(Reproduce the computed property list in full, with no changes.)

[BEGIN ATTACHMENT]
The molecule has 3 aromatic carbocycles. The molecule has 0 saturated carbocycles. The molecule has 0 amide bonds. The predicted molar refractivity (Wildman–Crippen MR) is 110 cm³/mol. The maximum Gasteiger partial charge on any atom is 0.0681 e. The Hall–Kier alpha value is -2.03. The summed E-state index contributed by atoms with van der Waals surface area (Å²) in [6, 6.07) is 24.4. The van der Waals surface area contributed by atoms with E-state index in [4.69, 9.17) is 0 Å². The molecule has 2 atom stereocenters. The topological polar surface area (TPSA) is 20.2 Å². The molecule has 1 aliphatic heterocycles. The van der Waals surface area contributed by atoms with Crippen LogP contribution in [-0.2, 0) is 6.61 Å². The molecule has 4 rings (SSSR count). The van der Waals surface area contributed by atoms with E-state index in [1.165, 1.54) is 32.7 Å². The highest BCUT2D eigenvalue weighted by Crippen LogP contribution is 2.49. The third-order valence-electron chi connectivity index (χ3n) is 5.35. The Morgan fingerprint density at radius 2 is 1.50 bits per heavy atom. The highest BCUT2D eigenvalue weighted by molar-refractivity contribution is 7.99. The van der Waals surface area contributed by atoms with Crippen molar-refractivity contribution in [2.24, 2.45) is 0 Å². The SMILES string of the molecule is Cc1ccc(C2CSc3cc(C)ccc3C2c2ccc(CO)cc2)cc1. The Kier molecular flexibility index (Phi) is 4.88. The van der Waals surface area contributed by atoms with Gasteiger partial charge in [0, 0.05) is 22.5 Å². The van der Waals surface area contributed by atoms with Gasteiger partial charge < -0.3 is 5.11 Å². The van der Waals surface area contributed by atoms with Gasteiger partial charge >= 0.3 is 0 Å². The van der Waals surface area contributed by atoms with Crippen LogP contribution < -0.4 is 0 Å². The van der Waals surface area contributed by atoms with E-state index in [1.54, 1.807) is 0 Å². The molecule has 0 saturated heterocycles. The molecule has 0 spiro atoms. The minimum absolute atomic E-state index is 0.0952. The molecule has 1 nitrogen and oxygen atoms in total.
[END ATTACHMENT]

The molecule has 3 aromatic carbocycles. The molecule has 0 saturated carbocycles. The molecule has 0 amide bonds. The predicted molar refractivity (Wildman–Crippen MR) is 110 cm³/mol. The maximum Gasteiger partial charge on any atom is 0.0681 e. The Hall–Kier alpha value is -2.03. The summed E-state index contributed by atoms with van der Waals surface area (Å²) in [6, 6.07) is 24.4. The van der Waals surface area contributed by atoms with E-state index in [4.69, 9.17) is 0 Å². The molecule has 2 atom stereocenters. The topological polar surface area (TPSA) is 20.2 Å². The molecule has 1 aliphatic heterocycles. The van der Waals surface area contributed by atoms with Crippen LogP contribution in [-0.2, 0) is 6.61 Å². The molecule has 4 rings (SSSR count). The van der Waals surface area contributed by atoms with E-state index in [1.165, 1.54) is 32.7 Å². The highest BCUT2D eigenvalue weighted by Crippen LogP contribution is 2.49. The third-order valence-electron chi connectivity index (χ3n) is 5.35. The Morgan fingerprint density at radius 2 is 1.50 bits per heavy atom. The highest BCUT2D eigenvalue weighted by molar-refractivity contribution is 7.99. The van der Waals surface area contributed by atoms with Crippen molar-refractivity contribution in [2.24, 2.45) is 0 Å². The SMILES string of the molecule is Cc1ccc(C2CSc3cc(C)ccc3C2c2ccc(CO)cc2)cc1. The Kier molecular flexibility index (Phi) is 4.88. The van der Waals surface area contributed by atoms with Gasteiger partial charge in [0, 0.05) is 22.5 Å². The van der Waals surface area contributed by atoms with Gasteiger partial charge < -0.3 is 5.11 Å². The van der Waals surface area contributed by atoms with Gasteiger partial charge >= 0.3 is 0 Å². The van der Waals surface area contributed by atoms with Crippen LogP contribution < -0.4 is 0 Å². The van der Waals surface area contributed by atoms with E-state index in [1.54, 1.807) is 0 Å². The molecule has 0 saturated heterocycles. The molecule has 0 spiro atoms. The minimum absolute atomic E-state index is 0.0952. The molecule has 1 nitrogen and oxygen atoms in total.